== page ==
INDIANAPOLIS, IN — INDIANAPOLIS — The U.S . Department of Labor releases its new numbers on unemployment claims later this week. Claims have been filed, though they still remain high, with thousands of Hoosiers out of work.
It's raising the question, why is it hard for some businesses, like restaurants, to fill their open positions?
WRTV spoke with the owner of one popular restaurant in Broad Ripple about the struggle to hire Hoosiers.
The owner of Fire by the Monon, Joe Cominsky, said for him, owning a restaurant is a family affair.
"I was either cursed or blessed and I'm still not sure when, but my parents owned restaurants when I was a kid,” said Cominsky. He said, “It's all I've ever done, and it's all I know how to do and, boy, if I have to go find a job other than this one, I'm in deep water.”
Deep water, because the impact of the pandemic is causing a hiring issue. You see, he still hears from customers regularly, but he can't reopen to in-person dining without a staff.
Throughout his eight years of owning this restaurant, Joe says applications usually come in thick stacks. However, he's now stuck doing 100% to-go orders and he's gone so far as to post "now hiring" signs outside of the building.
Still, he can't get people to fill positions, even after they request an interview.
Cominsky said, "Lots of them. And none of them (the people who call) show up."
WRTV asked him, "Why do you think that is?"
He said, "I'm not sure. A lot of people are quick to blame it on the unemployment, and while I think that that may be a piece of it. I don't think that it's the big piece."
Cominsky said one possibility is, "Maybe they decided to go back to school. Maybe they got into a completely different field, but they're gone."
The other possibility WRTV asked about, was pay. Our Megan Shinn asked, “Do you think $15 is the new norm that you have to do now or something?"
He responded, "Yeah, and we're at that. You know we're willing to do what we need to do to get people to come on board, but we're up against competition from large corporations: Costco, Target, Amazon. All (of them) pay significantly more money."
Competition aside, the result is the same. Cominsky sees empty job openings and vacant tables, even though Marion County will let him open the doors to more customers.
He said he needs at least ten employees to re-open the restaurant, and twenty-five to get to the staffing level he had pre-pandemic.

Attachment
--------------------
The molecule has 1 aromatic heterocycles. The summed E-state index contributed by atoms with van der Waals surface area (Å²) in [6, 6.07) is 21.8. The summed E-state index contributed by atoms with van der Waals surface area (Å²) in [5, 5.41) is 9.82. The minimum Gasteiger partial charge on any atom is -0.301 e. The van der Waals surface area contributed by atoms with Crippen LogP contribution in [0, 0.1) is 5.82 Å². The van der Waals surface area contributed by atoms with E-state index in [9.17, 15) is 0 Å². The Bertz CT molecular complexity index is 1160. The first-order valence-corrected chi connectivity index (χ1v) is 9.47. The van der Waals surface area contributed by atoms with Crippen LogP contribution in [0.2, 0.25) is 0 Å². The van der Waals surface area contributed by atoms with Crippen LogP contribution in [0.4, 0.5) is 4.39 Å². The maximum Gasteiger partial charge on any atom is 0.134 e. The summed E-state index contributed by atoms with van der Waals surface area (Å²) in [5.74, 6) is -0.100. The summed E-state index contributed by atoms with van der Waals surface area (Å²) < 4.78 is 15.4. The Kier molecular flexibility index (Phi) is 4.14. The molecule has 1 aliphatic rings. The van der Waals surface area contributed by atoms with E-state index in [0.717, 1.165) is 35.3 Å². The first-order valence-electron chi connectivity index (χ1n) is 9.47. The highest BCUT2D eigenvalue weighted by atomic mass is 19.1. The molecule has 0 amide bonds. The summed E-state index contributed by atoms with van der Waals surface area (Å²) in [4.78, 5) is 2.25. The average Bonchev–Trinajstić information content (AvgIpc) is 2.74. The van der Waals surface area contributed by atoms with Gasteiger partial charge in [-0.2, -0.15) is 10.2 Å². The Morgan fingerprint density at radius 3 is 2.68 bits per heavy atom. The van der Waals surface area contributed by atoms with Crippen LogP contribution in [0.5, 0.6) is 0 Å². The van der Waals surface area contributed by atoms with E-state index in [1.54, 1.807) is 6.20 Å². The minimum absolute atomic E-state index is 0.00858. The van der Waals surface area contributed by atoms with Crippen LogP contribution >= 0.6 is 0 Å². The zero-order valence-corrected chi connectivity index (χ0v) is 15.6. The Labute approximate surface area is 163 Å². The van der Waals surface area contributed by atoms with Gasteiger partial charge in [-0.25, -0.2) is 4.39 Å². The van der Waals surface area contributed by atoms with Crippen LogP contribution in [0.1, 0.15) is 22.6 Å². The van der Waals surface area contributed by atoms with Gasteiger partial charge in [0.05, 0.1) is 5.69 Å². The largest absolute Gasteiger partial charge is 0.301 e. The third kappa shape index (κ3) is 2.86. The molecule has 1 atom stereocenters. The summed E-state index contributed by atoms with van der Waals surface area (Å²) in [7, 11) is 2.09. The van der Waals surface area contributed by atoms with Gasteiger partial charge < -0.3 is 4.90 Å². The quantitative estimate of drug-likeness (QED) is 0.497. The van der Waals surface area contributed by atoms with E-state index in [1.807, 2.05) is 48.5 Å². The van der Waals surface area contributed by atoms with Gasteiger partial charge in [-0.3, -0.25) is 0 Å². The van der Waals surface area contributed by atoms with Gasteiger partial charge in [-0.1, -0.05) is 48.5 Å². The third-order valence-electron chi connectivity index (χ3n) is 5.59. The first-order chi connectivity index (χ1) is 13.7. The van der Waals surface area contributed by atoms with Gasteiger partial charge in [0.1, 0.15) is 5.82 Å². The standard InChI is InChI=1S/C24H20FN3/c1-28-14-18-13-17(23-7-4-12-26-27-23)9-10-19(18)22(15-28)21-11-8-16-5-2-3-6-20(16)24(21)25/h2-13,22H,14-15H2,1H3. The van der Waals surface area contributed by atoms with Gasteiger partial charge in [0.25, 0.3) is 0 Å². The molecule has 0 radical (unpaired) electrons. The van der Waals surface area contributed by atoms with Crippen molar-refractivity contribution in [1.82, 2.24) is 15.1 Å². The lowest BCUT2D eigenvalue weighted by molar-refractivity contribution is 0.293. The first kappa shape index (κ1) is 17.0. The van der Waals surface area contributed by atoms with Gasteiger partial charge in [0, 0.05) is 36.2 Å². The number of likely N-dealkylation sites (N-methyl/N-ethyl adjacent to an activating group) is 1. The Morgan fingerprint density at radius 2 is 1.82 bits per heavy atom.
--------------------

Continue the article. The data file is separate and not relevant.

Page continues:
"We've never had any trouble staffing people I've had people who have worked here with me the entire eight years that I've been here."
Diane Eads-Wiggins is that employee. She said, “Well, I love working here. I can't wait to reopen because we have the most wonderful guests that you could ever have in restaurant."
Now, eight years into working here, she's got the menu "down to a T."
"This is the best place I've ever worked. But I've never seen anything like this,” said Eads-Wiggins.
She also shared her personal opinion on why there's a hiring hurdle for many businesses.
She said, "People like staying at home and getting paid."
To Eads-Wiggins, working in the restaurant business and at Fire by the Monon is a no brainer.
"I stayed in this business because you can go anywhere and get a job, you know, just amazes me that people aren't applying for jobs, especially here,” said Eads-Wiggins.
Now Joe's hoping, this pandemic won't stay a curse and help him bring back the blessing of in-person customers and his employees.
Cominsky said, "And it's always been kind of a coveted place to work."
"It's all about the people and always has been in this business, always will be.” Cominsky said, "And that's kind of I think where we've excelled over the years and, Gosh I hope we get back there soon."
On a positive note, the folks behind Mr. Peanut recently recognized Fire By the Monon for going above and beyond for the community, during the pandemic.
As part of the recognition, Fire by the Monon received $50,000 to help keep their doors open.
Fire by the Monon was selected for donating food to area hospitals fighting COVID-19.